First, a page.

Memorial Day and the Lee Street Massacre

Matthew Teutsch
5 min readMay 31, 2021

Today, we celebrate Memorial Day in the United States, a day where we remember those who died serving their country. In May 1865, less than a month after the Confederacy surrendered, ending the Civil War, recently freed African Americans celebrated Decoration Day. On May 1, 1865, 10,000 people, largely formerly enslaved individuals, gathered and marched around the Charleston racetrack, commemorating the 260 Union soldiers who died when the Confederacy transformed the racetrack into a prison during the war. They marched to remember those who died so that they could be free.

As we celebrate Memorial Day, I want to expand the ways that we think about this day and its importance. When we think about Memorial Day, we think about men and women who died in combat. We do not always think about those who died before or after combat, and this is what I want to focus on today, specifically a couple of events where African American soldiers were killed not on the battlefields of World War II but on the streets of the United States as they prepared to go and fight for freedom abroad.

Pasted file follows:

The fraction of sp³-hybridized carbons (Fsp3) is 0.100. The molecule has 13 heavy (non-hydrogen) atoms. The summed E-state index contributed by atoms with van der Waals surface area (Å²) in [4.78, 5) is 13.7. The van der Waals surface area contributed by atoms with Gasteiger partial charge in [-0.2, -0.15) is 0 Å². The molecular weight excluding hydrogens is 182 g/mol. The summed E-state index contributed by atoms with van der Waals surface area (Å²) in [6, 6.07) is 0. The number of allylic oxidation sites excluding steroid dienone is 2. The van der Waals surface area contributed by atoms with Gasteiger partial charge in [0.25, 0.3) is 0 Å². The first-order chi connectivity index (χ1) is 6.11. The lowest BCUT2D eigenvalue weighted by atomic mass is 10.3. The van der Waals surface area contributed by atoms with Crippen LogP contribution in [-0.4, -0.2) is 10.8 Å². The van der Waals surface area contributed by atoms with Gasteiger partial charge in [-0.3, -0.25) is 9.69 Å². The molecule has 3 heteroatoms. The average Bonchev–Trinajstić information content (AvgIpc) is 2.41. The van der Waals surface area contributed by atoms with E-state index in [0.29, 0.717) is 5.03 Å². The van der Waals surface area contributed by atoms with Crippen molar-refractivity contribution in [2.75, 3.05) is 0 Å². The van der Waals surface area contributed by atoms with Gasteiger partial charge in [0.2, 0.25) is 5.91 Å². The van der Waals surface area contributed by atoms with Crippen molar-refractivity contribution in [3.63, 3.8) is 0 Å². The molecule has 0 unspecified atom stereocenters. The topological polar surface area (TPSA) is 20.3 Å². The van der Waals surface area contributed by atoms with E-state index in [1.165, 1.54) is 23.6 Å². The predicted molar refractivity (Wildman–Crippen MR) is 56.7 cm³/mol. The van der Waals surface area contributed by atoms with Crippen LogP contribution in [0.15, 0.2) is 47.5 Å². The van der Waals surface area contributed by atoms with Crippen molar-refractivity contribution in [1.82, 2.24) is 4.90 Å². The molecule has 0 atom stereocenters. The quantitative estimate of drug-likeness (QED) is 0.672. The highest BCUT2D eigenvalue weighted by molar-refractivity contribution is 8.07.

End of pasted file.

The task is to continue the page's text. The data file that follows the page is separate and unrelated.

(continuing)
A month after the bombing of Pearl Harbor, Black soldiers from Camp Claiborne in central Louisiana went to the town of Alexandria on Saturday January 10, 1942, for some R&R. Most of the soldiers were from the North, and on that night, a Black soldier supposedly stepped in front of a car driven by a white woman. The woman called the police, and the shooting started. As Doug Bristol puts it, the woman “called the local police officer over who of course immediately started to arrest him and other soldiers that had come out with him that night, came around and this became a police riot because one among the things they reported where police were doing things like just shooting into black barbershops. So it just became this rampage through the Lee St. area.” The other narrative is that a white MP beat an African American soldier in front of the Ritz Movie Theater and the crowd reacted, protesting the beating.

Lee Street was, as the recent marker erected to remember the massacre indicates, “a thriving African-American community in the 1940s. The area included churches, eating establishments, grocery stores, entertainment venues, a sporting arena, an Army-YMCA-USA building and the Ritz Theater.” It was a neighborhood akin, in many ways, to…

Matthew Teutsch

Here, you will find reflections on African American, American, and Southern Literature, American popular culture and politics, and pedagogy.